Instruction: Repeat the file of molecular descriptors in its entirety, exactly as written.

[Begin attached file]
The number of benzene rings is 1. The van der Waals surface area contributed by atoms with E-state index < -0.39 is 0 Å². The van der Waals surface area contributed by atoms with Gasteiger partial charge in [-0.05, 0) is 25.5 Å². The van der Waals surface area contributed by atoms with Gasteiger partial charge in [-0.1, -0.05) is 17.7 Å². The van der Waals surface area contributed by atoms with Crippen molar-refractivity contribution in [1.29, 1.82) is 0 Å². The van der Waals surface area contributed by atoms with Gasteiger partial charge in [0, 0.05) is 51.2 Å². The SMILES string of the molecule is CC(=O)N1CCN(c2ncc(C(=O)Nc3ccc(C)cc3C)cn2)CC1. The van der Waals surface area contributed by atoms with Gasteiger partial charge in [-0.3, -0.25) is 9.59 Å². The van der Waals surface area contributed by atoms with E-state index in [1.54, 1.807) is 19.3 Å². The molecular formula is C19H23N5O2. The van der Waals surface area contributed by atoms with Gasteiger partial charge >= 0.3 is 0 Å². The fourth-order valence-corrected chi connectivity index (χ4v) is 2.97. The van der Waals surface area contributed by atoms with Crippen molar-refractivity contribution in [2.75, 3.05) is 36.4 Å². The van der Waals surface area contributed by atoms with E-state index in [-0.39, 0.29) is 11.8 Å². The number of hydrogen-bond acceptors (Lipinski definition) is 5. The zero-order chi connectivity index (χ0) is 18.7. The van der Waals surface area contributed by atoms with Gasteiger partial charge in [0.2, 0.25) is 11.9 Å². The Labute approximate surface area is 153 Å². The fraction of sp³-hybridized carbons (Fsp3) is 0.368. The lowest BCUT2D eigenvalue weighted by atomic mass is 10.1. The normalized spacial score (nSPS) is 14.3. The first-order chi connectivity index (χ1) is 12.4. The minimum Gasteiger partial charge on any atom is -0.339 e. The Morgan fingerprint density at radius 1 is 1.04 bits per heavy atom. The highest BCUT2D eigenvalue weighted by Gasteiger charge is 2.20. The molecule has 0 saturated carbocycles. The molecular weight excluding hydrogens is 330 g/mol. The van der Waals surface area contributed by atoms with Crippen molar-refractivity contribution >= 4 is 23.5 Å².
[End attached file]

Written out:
The number of benzene rings is 1. The van der Waals surface area contributed by atoms with E-state index < -0.39 is 0 Å². The van der Waals surface area contributed by atoms with Gasteiger partial charge in [-0.05, 0) is 25.5 Å². The van der Waals surface area contributed by atoms with Gasteiger partial charge in [-0.1, -0.05) is 17.7 Å². The van der Waals surface area contributed by atoms with Crippen molar-refractivity contribution in [1.29, 1.82) is 0 Å². The van der Waals surface area contributed by atoms with Gasteiger partial charge in [0, 0.05) is 51.2 Å². The SMILES string of the molecule is CC(=O)N1CCN(c2ncc(C(=O)Nc3ccc(C)cc3C)cn2)CC1. The van der Waals surface area contributed by atoms with Gasteiger partial charge in [-0.3, -0.25) is 9.59 Å². The van der Waals surface area contributed by atoms with E-state index in [1.54, 1.807) is 19.3 Å². The molecular formula is C19H23N5O2. The van der Waals surface area contributed by atoms with Gasteiger partial charge >= 0.3 is 0 Å². The fourth-order valence-corrected chi connectivity index (χ4v) is 2.97. The van der Waals surface area contributed by atoms with Crippen molar-refractivity contribution in [2.75, 3.05) is 36.4 Å². The van der Waals surface area contributed by atoms with E-state index in [-0.39, 0.29) is 11.8 Å². The number of hydrogen-bond acceptors (Lipinski definition) is 5. The zero-order chi connectivity index (χ0) is 18.7. The van der Waals surface area contributed by atoms with Gasteiger partial charge in [0.2, 0.25) is 11.9 Å². The Labute approximate surface area is 153 Å². The fraction of sp³-hybridized carbons (Fsp3) is 0.368. The lowest BCUT2D eigenvalue weighted by atomic mass is 10.1. The normalized spacial score (nSPS) is 14.3. The first-order chi connectivity index (χ1) is 12.4. The minimum Gasteiger partial charge on any atom is -0.339 e. The Morgan fingerprint density at radius 1 is 1.04 bits per heavy atom. The highest BCUT2D eigenvalue weighted by Gasteiger charge is 2.20. The molecule has 0 saturated carbocycles. The molecular weight excluding hydrogens is 330 g/mol. The van der Waals surface area contributed by atoms with Crippen molar-refractivity contribution >= 4 is 23.5 Å².